chapter  10
22 Pages

Gray’s Blues: Pessimism as a Political Project

WithGlen Newey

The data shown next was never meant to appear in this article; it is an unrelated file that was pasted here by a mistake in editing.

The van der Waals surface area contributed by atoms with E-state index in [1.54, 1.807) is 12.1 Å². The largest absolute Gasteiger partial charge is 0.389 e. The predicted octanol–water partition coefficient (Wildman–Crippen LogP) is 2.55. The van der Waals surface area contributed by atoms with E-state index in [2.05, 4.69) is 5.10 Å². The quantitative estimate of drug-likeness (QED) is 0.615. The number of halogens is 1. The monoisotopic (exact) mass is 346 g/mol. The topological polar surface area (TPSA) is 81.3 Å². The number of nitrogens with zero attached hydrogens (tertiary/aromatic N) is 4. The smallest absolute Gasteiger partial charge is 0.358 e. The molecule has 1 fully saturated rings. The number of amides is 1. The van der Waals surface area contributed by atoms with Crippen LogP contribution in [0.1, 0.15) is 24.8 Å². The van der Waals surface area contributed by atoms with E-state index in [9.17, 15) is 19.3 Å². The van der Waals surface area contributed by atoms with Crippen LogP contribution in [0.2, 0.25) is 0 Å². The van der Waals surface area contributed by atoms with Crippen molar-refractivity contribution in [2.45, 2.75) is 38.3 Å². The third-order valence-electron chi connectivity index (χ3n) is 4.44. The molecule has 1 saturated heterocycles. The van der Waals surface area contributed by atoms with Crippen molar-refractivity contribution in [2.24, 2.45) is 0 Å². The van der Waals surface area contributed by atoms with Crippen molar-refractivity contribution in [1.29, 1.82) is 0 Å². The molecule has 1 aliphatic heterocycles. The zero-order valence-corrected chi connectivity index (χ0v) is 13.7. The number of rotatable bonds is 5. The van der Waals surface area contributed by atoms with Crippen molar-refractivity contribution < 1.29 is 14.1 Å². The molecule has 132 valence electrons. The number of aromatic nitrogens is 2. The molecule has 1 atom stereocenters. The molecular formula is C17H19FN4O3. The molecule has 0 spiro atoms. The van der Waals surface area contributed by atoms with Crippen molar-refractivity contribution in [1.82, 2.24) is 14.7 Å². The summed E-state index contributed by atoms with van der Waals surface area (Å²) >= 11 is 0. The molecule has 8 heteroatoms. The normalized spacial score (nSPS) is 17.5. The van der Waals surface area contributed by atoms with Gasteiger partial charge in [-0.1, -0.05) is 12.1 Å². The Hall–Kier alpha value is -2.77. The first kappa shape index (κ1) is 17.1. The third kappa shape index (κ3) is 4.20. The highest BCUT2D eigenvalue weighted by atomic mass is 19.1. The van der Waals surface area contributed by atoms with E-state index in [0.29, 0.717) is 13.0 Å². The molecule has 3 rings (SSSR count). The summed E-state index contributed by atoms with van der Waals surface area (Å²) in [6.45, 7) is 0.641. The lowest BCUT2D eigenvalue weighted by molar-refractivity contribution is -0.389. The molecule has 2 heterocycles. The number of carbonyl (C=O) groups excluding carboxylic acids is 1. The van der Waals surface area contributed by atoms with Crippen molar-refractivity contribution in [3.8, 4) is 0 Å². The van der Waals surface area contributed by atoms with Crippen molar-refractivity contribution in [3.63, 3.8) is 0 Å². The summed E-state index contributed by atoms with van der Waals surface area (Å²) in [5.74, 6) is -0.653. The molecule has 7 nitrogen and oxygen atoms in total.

Amid the many turns in John Gray’s political thought, two core beliefs persist. First, and perhaps most significantly, Gray doubts that politics can implement ideals of the human good. This anti-perfectionism is particularly clear in his hostility to central planning, and to liberal and non-liberal projects of political design. This hostility also underlies his rejection of ideals of human progress and their attendant historical teleologies, particularly where progress is wrought by political means (Gray 2002b: 47-48; Gray 2000: 23; Gray 2002a: 120-121; Gray 1996: 153-158; Gray 1993a: 138). Then, second, Gray is unrelentingly sceptical throughout his work about the ‘Enlightenment project’1 of justifying action (including moral or political action) by universal norms whose authority derives from human reason (Gray 1995a: 149; Gray 1998b: 17).2